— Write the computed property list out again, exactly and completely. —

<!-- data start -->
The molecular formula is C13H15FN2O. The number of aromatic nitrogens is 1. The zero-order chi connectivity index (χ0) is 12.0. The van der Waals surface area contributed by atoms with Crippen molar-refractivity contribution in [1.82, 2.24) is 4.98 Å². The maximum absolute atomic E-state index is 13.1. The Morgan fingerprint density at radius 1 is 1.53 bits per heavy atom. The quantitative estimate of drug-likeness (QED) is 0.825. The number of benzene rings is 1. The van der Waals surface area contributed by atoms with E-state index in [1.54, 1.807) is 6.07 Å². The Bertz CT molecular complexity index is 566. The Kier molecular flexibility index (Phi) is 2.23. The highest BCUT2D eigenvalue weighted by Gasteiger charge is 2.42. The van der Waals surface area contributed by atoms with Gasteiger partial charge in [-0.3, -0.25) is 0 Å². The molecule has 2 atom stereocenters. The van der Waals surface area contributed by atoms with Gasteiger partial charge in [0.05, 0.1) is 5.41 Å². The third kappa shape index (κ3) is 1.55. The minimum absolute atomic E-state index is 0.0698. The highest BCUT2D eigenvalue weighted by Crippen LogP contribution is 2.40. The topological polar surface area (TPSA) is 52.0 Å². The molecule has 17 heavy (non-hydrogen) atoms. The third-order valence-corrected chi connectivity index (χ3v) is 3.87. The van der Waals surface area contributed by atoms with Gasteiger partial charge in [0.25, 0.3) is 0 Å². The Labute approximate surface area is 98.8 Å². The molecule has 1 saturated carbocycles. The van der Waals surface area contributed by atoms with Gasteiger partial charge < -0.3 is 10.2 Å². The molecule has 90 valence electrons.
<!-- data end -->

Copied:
The molecular formula is C13H15FN2O. The number of aromatic nitrogens is 1. The zero-order chi connectivity index (χ0) is 12.0. The van der Waals surface area contributed by atoms with Crippen molar-refractivity contribution in [1.82, 2.24) is 4.98 Å². The maximum absolute atomic E-state index is 13.1. The Morgan fingerprint density at radius 1 is 1.53 bits per heavy atom. The quantitative estimate of drug-likeness (QED) is 0.825. The number of benzene rings is 1. The van der Waals surface area contributed by atoms with E-state index in [1.54, 1.807) is 6.07 Å². The Bertz CT molecular complexity index is 566. The Kier molecular flexibility index (Phi) is 2.23. The highest BCUT2D eigenvalue weighted by Gasteiger charge is 2.42. The van der Waals surface area contributed by atoms with Gasteiger partial charge in [-0.3, -0.25) is 0 Å². The molecule has 2 atom stereocenters. The van der Waals surface area contributed by atoms with Gasteiger partial charge in [0.05, 0.1) is 5.41 Å². The third kappa shape index (κ3) is 1.55. The minimum absolute atomic E-state index is 0.0698. The highest BCUT2D eigenvalue weighted by Crippen LogP contribution is 2.40. The topological polar surface area (TPSA) is 52.0 Å². The molecule has 17 heavy (non-hydrogen) atoms. The third-order valence-corrected chi connectivity index (χ3v) is 3.87. The van der Waals surface area contributed by atoms with Gasteiger partial charge in [0.25, 0.3) is 0 Å². The Labute approximate surface area is 98.8 Å². The molecule has 1 saturated carbocycles. The van der Waals surface area contributed by atoms with Gasteiger partial charge < -0.3 is 10.2 Å². The molecule has 90 valence electrons.